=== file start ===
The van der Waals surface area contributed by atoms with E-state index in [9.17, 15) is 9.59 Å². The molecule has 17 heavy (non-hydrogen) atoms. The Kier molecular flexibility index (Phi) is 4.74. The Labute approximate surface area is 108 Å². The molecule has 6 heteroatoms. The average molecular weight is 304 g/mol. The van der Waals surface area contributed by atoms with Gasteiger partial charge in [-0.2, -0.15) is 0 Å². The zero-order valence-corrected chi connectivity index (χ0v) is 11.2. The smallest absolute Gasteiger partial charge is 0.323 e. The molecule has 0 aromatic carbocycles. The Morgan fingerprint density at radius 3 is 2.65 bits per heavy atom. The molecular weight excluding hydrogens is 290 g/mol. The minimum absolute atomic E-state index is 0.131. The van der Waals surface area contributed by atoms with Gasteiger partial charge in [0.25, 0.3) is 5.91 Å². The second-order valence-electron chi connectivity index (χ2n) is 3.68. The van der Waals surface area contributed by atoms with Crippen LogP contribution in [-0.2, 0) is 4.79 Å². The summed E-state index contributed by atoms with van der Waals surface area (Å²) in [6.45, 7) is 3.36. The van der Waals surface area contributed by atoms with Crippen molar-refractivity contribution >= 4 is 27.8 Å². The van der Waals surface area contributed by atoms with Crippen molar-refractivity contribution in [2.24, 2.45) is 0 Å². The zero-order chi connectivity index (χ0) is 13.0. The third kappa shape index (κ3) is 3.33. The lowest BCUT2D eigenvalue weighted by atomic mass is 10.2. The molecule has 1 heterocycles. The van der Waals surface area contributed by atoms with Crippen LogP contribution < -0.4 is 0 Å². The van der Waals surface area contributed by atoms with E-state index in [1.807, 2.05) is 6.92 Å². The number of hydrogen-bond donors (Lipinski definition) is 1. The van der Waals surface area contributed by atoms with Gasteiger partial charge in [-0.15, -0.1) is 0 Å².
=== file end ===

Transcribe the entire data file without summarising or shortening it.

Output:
The van der Waals surface area contributed by atoms with E-state index in [9.17, 15) is 9.59 Å². The molecule has 17 heavy (non-hydrogen) atoms. The Kier molecular flexibility index (Phi) is 4.74. The Labute approximate surface area is 108 Å². The molecule has 6 heteroatoms. The average molecular weight is 304 g/mol. The van der Waals surface area contributed by atoms with Gasteiger partial charge in [-0.2, -0.15) is 0 Å². The zero-order valence-corrected chi connectivity index (χ0v) is 11.2. The smallest absolute Gasteiger partial charge is 0.323 e. The molecule has 0 aromatic carbocycles. The Morgan fingerprint density at radius 3 is 2.65 bits per heavy atom. The molecular weight excluding hydrogens is 290 g/mol. The minimum absolute atomic E-state index is 0.131. The van der Waals surface area contributed by atoms with Gasteiger partial charge in [0.25, 0.3) is 5.91 Å². The second-order valence-electron chi connectivity index (χ2n) is 3.68. The van der Waals surface area contributed by atoms with Crippen LogP contribution in [-0.2, 0) is 4.79 Å². The summed E-state index contributed by atoms with van der Waals surface area (Å²) in [6.45, 7) is 3.36. The van der Waals surface area contributed by atoms with Crippen molar-refractivity contribution >= 4 is 27.8 Å². The van der Waals surface area contributed by atoms with Crippen molar-refractivity contribution in [2.24, 2.45) is 0 Å². The zero-order chi connectivity index (χ0) is 13.0. The third kappa shape index (κ3) is 3.33. The lowest BCUT2D eigenvalue weighted by atomic mass is 10.2. The molecule has 1 heterocycles. The van der Waals surface area contributed by atoms with Crippen LogP contribution < -0.4 is 0 Å². The van der Waals surface area contributed by atoms with E-state index in [1.807, 2.05) is 6.92 Å². The number of hydrogen-bond donors (Lipinski definition) is 1. The van der Waals surface area contributed by atoms with Gasteiger partial charge in [-0.15, -0.1) is 0 Å².